Loading in 5 sec....

previously Definition of a stationary process (A) Constant mean (B) Constant variancePowerPoint Presentation

previously Definition of a stationary process (A) Constant mean (B) Constant variance

Download Presentation

previously Definition of a stationary process (A) Constant mean (B) Constant variance

Loading in 2 Seconds...

- 84 Views
- Uploaded on
- Presentation posted in: General

previously Definition of a stationary process (A) Constant mean (B) Constant variance

Download Policy: Content on the Website is provided to you AS IS for your information and personal use and may not be sold / licensed / shared on other websites without getting consent from its author.While downloading, if for some reason you are not able to download a presentation, the publisher may have deleted the file from their server.

- - - - - - - - - - - - - - - - - - - - - - - - - - E N D - - - - - - - - - - - - - - - - - - - - - - - - - -

Properties of time series II

previously

Definition of a stationary process

(A) Constant mean

(B) Constant variance

(C) Constant covariance

White Noise Process:Example of Stationary Series.

Random Walk: Example of Non-stationary Series.

Economic time series are typically non-stationary

(i) Share Prices

(ii) Exchange Rate

(iii) Income

time varying mean => non-stationary

Properties of time series II

Share Price Exchange Rate

Income

Properties of time series II

Why is non-stationarity important?

(A) Assumptions of the Classical Regression Model

(B) Spurious Regression Problem

Reading: Thomas 13.2 Non-stationary variables and the classical model

Other issues in this lecture

(i) Order of Integration

(ii) Dealing with non-stationarity

(a) Deterministic Trends

(b) Stochastic Trends

Properties of time series II:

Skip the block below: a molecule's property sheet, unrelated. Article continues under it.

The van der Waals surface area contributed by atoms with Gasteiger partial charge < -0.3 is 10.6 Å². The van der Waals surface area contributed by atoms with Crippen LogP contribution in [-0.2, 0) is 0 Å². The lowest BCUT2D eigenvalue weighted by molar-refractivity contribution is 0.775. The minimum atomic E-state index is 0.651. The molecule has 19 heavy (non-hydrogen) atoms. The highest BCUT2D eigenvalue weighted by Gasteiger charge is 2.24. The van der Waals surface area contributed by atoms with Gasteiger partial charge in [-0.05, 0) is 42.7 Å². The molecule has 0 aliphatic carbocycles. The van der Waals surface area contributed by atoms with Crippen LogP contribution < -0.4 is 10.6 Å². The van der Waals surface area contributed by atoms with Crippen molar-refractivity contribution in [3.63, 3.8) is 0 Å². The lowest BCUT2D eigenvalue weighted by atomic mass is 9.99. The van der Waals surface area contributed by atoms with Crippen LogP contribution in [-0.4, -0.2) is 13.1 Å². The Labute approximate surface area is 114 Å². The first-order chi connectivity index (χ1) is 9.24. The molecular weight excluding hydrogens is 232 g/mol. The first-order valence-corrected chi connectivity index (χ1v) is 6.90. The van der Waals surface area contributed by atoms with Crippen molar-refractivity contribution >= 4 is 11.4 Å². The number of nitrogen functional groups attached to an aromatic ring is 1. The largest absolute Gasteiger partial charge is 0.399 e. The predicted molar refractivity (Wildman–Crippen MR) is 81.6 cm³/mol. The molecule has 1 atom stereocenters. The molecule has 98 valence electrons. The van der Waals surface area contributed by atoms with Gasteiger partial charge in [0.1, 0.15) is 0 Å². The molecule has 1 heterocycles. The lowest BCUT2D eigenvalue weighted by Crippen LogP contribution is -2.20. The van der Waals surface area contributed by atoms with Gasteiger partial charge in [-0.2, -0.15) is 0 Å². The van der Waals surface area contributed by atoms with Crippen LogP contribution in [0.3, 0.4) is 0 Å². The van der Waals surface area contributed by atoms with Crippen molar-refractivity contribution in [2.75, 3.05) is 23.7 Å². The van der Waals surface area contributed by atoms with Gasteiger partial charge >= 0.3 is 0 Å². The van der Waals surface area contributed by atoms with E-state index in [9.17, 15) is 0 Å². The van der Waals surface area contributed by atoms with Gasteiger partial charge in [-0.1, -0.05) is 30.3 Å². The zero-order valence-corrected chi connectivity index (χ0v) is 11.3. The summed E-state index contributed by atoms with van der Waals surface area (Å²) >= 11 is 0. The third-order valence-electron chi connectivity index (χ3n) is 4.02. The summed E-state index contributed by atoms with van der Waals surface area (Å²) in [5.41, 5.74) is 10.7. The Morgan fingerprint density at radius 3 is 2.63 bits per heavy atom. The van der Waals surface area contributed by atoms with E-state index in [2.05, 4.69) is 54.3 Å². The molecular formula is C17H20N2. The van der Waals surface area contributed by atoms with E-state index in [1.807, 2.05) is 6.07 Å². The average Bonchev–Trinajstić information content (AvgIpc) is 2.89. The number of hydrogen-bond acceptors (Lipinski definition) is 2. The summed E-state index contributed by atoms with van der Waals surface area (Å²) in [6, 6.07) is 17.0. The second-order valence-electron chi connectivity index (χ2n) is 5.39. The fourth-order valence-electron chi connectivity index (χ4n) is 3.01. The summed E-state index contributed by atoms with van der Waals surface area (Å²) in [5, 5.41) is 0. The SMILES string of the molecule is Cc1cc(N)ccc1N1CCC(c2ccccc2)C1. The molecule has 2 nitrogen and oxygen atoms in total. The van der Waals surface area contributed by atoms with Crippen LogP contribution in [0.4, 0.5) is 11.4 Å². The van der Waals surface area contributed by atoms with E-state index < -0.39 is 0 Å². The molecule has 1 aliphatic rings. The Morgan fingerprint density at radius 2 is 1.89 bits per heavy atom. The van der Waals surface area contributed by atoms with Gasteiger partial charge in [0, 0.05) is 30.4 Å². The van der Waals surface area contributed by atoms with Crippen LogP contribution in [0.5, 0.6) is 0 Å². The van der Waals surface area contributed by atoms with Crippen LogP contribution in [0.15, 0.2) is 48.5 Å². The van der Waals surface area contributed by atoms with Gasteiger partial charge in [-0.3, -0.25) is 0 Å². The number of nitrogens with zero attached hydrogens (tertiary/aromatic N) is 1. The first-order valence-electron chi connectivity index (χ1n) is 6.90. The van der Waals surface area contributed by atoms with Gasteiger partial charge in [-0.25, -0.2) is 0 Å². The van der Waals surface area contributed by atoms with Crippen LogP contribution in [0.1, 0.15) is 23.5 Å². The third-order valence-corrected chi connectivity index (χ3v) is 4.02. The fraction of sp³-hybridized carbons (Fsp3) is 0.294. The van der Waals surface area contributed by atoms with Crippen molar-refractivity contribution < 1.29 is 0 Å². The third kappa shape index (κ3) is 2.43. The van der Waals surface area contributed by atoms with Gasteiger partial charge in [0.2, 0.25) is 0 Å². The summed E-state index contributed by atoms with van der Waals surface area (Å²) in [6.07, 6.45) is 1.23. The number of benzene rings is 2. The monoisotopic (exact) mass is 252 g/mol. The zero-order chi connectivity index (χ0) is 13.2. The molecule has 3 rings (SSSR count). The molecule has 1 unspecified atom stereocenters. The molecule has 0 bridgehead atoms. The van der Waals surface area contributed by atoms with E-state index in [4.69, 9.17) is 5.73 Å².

Why is stationarity important?

Stationarity is an assumptions about explanatory variables in the Classical Regression ModelYt = α + βXt + ut

- Typical regression model assumes that variance of time series (Xt) should tend to fixed finite constants in large samples

However, variables are typically stochastic in economics

(mean and variance changes from sample to sample)

- probablility limit of these variances should equal fixed finite constants

Background Reading on Classical Regression Model

R L Thomas Chapter Six.

Properties of time series II:

Classical Regression Model? Contd...

Inference (using t-statistics) in classical regression analysis is based on large sample theory.

- large sample theory is of no use if variance does not converge on a constant

- Consistency of OLS breaks down

- sampling distribution takes non-standard form.

- Can no longer use the t-distribution

- normal hypothesis testing becomes invalid

Consequently, we can not use t-statistics in regression with non-stationary data.

Classical regression model was devised to deal with relationships between stationary variables. Should not be applied to non-stationary series.

Spurious Regression Problem

A significant problem associated with econometric estimation using non-stationary variables is that of spurious regression

- if an independent variable in a regression has a trend

it is likely that the dependent variable will also have a trend